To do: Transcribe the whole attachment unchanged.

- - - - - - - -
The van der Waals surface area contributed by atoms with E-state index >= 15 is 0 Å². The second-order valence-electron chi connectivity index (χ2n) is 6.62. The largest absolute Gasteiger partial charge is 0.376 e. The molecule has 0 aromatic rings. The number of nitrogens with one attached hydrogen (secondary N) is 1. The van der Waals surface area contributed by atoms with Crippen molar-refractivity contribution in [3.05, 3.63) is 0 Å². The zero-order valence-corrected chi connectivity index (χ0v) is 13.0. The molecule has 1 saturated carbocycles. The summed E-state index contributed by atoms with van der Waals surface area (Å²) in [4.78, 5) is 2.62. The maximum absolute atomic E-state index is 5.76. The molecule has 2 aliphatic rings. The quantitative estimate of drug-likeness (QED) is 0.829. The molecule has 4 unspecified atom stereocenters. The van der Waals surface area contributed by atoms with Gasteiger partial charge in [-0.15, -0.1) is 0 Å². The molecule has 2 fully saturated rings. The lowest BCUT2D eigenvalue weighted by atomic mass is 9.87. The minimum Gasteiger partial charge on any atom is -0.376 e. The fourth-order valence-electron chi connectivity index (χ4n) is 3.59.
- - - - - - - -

The van der Waals surface area contributed by atoms with E-state index >= 15 is 0 Å². The second-order valence-electron chi connectivity index (χ2n) is 6.62. The largest absolute Gasteiger partial charge is 0.376 e. The molecule has 0 aromatic rings. The number of nitrogens with one attached hydrogen (secondary N) is 1. The van der Waals surface area contributed by atoms with Crippen molar-refractivity contribution in [3.05, 3.63) is 0 Å². The zero-order valence-corrected chi connectivity index (χ0v) is 13.0. The molecule has 1 saturated carbocycles. The summed E-state index contributed by atoms with van der Waals surface area (Å²) in [4.78, 5) is 2.62. The maximum absolute atomic E-state index is 5.76. The molecule has 2 aliphatic rings. The quantitative estimate of drug-likeness (QED) is 0.829. The molecule has 4 unspecified atom stereocenters. The van der Waals surface area contributed by atoms with Gasteiger partial charge in [-0.15, -0.1) is 0 Å². The molecule has 2 fully saturated rings. The lowest BCUT2D eigenvalue weighted by atomic mass is 9.87. The minimum Gasteiger partial charge on any atom is -0.376 e. The fourth-order valence-electron chi connectivity index (χ4n) is 3.59.